In 2016, the Board of Trustees of the METCO College Scholarship Fund of Lexington will be putting into action a new strategic plan focused on raising awareness of METCO and the MCSFL in the community as well as working toward a college completion funding model to help students not just as they enter college but to help close financial gaps as they matriculate on their way toward finishing their college degrees. There is a new website as well as a Facebook Page where visitors can learn more about the MCSFL and future events related to METCO and our students. To learn more about the MCSFL and to donate online go to: https://metcocollegescholarship.wordpress.com/ or contact Jill Smilow, President of the METCO College Scholarship Fund of Lexington at metco.csfl@gmail.com. Contributions to the MCSFL are appreciated and can be sent to the METCO College Scholarship Fund of Lexington, 10 Fletcher Avenue, Lexington, MA 02420.

 

SAVE THE DATE!
Sunday, May 15th
at 3 pm

Depot Square, Lexington Center
Join in a community-wide celebration of the 45th Anniversary of the METCO College Scholarship Fund of Lexington. Meet former METCO students, members of the Board and learn more about the history of the METCO program in our community and our strategic plans for the future of the MCSFL.
The event is free and open to all!

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Lexx Restaurant Continues to Evolve

Lexx logo est 2004 (5)By Jim Shaw

As a community, Lexington continues to evolve on many fronts.  From real estate development and our public schools, to local government and commerce, the complexion of Lexington is changing.  There has been a great deal of discussion lately about the business mix in Lexington Center.  One of the most significant changes over the past ten or so years has been the increase in up-scale casual dining options.  While several new restaurants have opened in Lexington Center, Lexx Restaurant essentially paved the way and helped to put Lexington on the map as a destination for dining.

It must be said that Lexington is home to several very good local restaurants that have served this community well for many years.  Among them are Mario’s, Yangtze River, Dabin and Via Lago.  However, Don Rosenberg and Chris Bateman wanted to introduce the concept of an up-scale American fare menu with a casual atmosphere here in Lexington.  Towards that end, Lexx was opened in October of 2004, and the rest, as they say, is history.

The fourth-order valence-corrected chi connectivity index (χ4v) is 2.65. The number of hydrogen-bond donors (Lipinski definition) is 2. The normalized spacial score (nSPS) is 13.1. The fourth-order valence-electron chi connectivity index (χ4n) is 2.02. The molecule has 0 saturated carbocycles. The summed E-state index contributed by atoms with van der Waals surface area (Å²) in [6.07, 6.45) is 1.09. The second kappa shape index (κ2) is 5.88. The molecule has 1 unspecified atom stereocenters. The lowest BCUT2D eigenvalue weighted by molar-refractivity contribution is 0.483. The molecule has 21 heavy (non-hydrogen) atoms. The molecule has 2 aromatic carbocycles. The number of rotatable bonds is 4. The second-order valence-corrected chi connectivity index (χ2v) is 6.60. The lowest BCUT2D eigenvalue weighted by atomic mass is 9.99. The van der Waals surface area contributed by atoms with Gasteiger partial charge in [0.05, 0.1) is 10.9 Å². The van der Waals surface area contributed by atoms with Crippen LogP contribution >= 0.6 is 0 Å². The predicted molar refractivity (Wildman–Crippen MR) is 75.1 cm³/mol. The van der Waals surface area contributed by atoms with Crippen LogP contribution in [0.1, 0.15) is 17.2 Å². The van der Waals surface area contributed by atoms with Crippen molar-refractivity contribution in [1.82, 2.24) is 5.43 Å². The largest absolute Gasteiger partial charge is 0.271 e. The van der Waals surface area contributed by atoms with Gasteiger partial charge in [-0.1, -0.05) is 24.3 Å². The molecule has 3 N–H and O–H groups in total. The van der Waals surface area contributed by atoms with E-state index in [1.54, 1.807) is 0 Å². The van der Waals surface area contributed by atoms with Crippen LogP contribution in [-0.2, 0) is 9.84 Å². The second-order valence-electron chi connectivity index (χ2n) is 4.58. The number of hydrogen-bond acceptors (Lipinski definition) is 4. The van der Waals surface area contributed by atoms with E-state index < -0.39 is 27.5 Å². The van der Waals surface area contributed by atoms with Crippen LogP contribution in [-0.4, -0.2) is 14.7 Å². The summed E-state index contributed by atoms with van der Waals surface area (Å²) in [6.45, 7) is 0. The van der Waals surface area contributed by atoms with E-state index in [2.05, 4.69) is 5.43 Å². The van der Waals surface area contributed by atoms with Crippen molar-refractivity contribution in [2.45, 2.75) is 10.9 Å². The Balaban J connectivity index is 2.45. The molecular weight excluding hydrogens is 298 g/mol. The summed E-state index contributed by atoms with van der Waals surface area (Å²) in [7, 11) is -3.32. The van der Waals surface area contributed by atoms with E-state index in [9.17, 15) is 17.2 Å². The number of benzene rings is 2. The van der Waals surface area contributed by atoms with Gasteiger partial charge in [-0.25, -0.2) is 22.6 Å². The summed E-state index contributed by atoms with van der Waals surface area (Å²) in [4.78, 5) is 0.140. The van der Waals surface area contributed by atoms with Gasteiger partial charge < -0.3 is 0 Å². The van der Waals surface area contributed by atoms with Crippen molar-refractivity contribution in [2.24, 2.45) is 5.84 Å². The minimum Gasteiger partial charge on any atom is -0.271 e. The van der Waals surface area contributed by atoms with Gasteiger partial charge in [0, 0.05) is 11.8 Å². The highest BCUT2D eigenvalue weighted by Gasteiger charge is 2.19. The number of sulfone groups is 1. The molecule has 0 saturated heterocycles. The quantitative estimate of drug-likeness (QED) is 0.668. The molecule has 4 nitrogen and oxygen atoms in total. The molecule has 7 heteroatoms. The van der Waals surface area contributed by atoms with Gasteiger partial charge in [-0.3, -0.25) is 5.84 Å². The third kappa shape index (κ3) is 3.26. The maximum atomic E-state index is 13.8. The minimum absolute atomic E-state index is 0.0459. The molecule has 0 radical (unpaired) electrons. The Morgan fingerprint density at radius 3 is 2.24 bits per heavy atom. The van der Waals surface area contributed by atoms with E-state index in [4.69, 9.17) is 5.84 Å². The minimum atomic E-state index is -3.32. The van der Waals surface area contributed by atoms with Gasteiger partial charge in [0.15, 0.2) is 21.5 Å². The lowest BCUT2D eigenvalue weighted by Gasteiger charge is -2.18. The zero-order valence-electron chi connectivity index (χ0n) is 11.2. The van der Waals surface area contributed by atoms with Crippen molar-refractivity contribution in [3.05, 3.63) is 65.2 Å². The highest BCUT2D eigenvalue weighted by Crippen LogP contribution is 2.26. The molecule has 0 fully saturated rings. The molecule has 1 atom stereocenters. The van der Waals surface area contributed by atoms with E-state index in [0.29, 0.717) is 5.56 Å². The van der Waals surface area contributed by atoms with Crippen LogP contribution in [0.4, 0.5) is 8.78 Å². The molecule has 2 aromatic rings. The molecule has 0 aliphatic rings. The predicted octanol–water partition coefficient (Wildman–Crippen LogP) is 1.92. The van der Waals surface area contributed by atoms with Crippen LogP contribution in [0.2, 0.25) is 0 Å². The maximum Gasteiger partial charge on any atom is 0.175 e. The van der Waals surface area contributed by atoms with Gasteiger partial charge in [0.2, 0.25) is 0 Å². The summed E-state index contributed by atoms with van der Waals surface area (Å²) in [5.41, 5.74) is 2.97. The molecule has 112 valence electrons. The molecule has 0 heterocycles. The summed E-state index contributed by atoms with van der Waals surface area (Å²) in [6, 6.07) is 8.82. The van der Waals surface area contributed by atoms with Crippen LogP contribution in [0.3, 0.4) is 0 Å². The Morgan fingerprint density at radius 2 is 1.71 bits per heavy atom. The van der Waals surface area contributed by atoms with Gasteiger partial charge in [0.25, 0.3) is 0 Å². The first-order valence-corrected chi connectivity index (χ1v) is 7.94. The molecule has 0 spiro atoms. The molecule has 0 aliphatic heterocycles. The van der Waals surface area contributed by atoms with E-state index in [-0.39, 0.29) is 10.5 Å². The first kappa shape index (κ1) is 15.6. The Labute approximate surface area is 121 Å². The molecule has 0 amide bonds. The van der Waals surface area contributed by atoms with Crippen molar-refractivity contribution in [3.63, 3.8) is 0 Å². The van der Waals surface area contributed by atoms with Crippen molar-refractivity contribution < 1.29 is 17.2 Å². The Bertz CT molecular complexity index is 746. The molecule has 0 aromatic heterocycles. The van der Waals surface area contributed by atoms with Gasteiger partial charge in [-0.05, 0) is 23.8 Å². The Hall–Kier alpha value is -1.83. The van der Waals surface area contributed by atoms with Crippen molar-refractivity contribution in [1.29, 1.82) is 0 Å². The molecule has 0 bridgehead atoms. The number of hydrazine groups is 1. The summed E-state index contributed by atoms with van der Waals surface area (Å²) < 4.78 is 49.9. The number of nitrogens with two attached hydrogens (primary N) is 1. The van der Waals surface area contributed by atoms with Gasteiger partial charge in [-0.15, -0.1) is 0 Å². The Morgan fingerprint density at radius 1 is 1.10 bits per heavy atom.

Chris Bateman, Lexx co-owner and managing partner.

Chris Bateman, Lexx co-owner and managing partner.

Rosenberg, the son of Dunkin Donuts founder William Rosenberg, had previously established and operated Aesop’s Bagels for several years at the same location as Lexx.  Lexx managing partner/owner Chris Bateman explains the transition from Aesop’s to Lexx. Chris says, “I was original hired to be the general manager to help fix an opening that wasn’t quite perfect and run the restaurant the way a restaurant should be run. I came from Vinnie Testa’s where I saw the company grow from three restaurants to a chain of eleven restaurants.  I managed their Lexington location for five years before Don asked me to join him at Lexx.  I knew I wanted to work with Don.  He was a visionary and an entrepreneur with lots of experience.  I knew I could learn from him and help him bring structure and organization to Lexx.  Don had decided that it was time to shift concepts from Aesops’s Bagels.  He thought that Lexington needed an upscale casual restaurant that served cocktails and craft beer. Lexx ended up paving the way for Lexington to become a dining destination.”

Apparently, all did not go well when Lexx first opened.  Operations needed to be revamped and wait times needed to be reduced.  Chris explains that his first challenge was to right the ship.  He says, “In the beginning, the buzz about Lexx wasn’t so good.  People thought the waits were too long and they weren’t completely happy with the menu.  That was the real challenge.  Getting people here in Lexington to be open-minded about giving Lexx another opportunity.  Don and I had a long interview and he saw that I could bring the systems and operations that was needed at Lexx.  In the beginning, I spent a great deal of time in the community.  We wanted to partner with great community organizations like the Lexington Symphony and help other organizations.  In fact, each year we donate about $5,000 in gift certificates to local charitable organizations.  I think our sincere commitment to the community has helped to breed good will.”

Chris explains that while Lexx was always a good restaurant, it needed to go to the next level.  While he was good at operations, he wasn’t a trained chef.  So he set out to find one, and he did.  Chris says, “We were really never a chef driven establishment.  Over the years our menu has morphed with changes that we thought were good.  We wanted to move from being a good restaurant to a great restaurant, and now in year eleven I hired a chef that can help us achieve that goal.  Chef Jonathan Post was brought in because of his culinary prowess. He’s going to do great things here.  His new menu items have been off the charts. Our guests love them. I would honestly put his dishes up against any of the great Boston chefs.  So, I’m excited about what the future will bring.”